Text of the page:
2. Reward Showing Up – Woody Allen once said that, “Half of life is showing up.” I’d argue that 90% of making a habit is just making the effort to get there. You can worry about your weight, amount of laps you run or the amount you can bench press later.
  3. Commit for Thirty Days – Make a commitment to go every day (even just for 20 minutes) for one month. This will solidify the exercise habit. By making a commitment you also take pressure off yourself in the first weeks back of deciding whether to go.
  4. Make it Fun – If you don’t enjoy yourself at the gym, it is going to be hard to keep it a habit. There are thousands of ways you can move your body and exercise, so don’t give up if you’ve decided lifting weights or doing crunches isn’t for you. Many large fitness centers will offer a range of programs that can suit your tastes.
  5. Schedule During Quiet Hours – Don’t put exercise time in a place where it will easily be pushed aside by something more important. Right after work or first thing in the morning are often good places to put it. Lunch-hour workouts might be too easy to skip if work demands start mounting.
  6. Get a Buddy – Grab a friend to join you. Having a social aspect to exercising can boost your commitment to the exercise habit.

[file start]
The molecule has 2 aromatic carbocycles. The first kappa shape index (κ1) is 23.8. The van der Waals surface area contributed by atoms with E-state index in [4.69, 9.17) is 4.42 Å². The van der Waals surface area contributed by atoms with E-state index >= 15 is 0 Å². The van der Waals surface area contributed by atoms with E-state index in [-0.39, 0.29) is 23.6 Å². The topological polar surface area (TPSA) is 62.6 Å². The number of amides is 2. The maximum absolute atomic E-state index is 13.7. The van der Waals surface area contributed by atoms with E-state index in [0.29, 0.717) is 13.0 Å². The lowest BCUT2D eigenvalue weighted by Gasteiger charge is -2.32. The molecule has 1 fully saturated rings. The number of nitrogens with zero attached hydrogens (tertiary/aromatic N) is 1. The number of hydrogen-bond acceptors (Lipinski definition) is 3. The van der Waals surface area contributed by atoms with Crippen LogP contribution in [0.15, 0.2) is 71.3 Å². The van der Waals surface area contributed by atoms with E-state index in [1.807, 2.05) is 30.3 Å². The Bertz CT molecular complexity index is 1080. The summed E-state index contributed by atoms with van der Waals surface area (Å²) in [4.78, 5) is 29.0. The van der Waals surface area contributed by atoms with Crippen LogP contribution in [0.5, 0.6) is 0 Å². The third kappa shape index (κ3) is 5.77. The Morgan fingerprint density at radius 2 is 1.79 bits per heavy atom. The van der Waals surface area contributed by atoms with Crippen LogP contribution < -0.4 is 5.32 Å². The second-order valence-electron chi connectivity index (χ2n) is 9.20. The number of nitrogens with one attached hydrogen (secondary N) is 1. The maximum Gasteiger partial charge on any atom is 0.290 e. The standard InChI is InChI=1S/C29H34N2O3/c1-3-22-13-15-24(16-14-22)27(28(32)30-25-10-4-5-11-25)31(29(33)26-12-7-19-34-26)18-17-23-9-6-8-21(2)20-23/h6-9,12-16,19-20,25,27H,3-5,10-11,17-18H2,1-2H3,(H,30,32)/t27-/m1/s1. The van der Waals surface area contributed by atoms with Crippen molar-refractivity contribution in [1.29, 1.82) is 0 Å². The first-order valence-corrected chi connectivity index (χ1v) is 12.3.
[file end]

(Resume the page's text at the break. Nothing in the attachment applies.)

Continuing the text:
7. X Your Calendar – One person I know has the habit of drawing a red “X” through any day on the calendar he goes to the gym. The benefit of this is it quickly shows how long it has been since you’ve gone to the gym. Keeping a steady amount of X’s on your calendar is an easy way to motivate yourself.
  8. Enjoyment Before Effort – After you finish any work out, ask yourself what parts you enjoyed and what parts you did not. As a rule, the enjoyable aspects of your workout will get done and the rest will be avoided. By focusing on how you can make workouts more enjoyable, you can make sure you want to keep going to the gym.
  9. Create a Ritual – Your workout routine should become so ingrained that it becomes a ritual. This means that the time of day, place or cue automatically starts you towards grabbing your bag and heading out. If your workout times are completely random, it will be harder to benefit from the momentum of a ritual.